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The risk of childhood brain tumors associated with delivery interventions: A Danish matched case-control study.

  • Yeh, Karen W
  • He, Di
  • Hansen, Johnni
  • Carpenter, Catherine L
  • Ritz, Beate
  • Olsen, Jorn
  • Heck, Julia E
Publication Date
Feb 01, 2022
eScholarship - University of California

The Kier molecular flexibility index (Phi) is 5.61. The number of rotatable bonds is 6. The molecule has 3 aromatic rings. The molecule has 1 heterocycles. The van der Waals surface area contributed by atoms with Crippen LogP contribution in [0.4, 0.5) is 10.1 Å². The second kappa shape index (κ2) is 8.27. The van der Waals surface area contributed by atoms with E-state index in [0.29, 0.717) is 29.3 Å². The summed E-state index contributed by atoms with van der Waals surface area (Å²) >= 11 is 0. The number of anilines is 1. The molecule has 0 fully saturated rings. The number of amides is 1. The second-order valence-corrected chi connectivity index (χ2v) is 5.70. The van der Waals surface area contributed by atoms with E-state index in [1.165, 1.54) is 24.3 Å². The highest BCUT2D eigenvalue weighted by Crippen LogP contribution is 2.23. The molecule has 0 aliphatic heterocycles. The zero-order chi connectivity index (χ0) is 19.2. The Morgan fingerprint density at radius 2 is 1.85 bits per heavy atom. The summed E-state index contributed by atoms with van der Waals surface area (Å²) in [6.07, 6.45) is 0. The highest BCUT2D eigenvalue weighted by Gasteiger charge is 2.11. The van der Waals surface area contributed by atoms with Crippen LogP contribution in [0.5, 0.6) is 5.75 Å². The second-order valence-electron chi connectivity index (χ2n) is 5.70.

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BackgroundHead trauma has been associated with increased brain tumor risk in adults. Instrument assisted delivery can be a cause of head trauma in newborns. The goal of this study was to determine if instrument-assisted deliveries influenced the odds of childhood brain tumors in Denmark.MethodsWe conducted a matched case-control study of childhood (<20 years) brain tumors in Denmark born between 1978 and 2013 and diagnosed 1978-2016. A total of 1678 brain tumor cases were identified and 25 controls were matched to each case based on the child's sex and birth date (N = 40,934). Conditional logistic regression was used to estimate effects (odds ratios (OR) and 95% confidence intervals (95%CI)) for variables of interest.ResultsCompared to children birthed by spontaneous vaginal delivery, children who later developed ependymomas (N = 118) had a greater likelihood of having experienced vacuum assisted deliveries (OR=1.74, 95% CI 1.02-2.96). Forceps use was low, and declined across the study period. We did not observe an overall increase in all CNS tumors (combined) with either vacuum delivery (OR=0.99, 95% CI 0.84-1.18) or forceps delivery (OR=1.26, 95% CI 0.78-2.03).ConclusionOur findings suggest an association between vacuum assisted deliveries and ependymomas.

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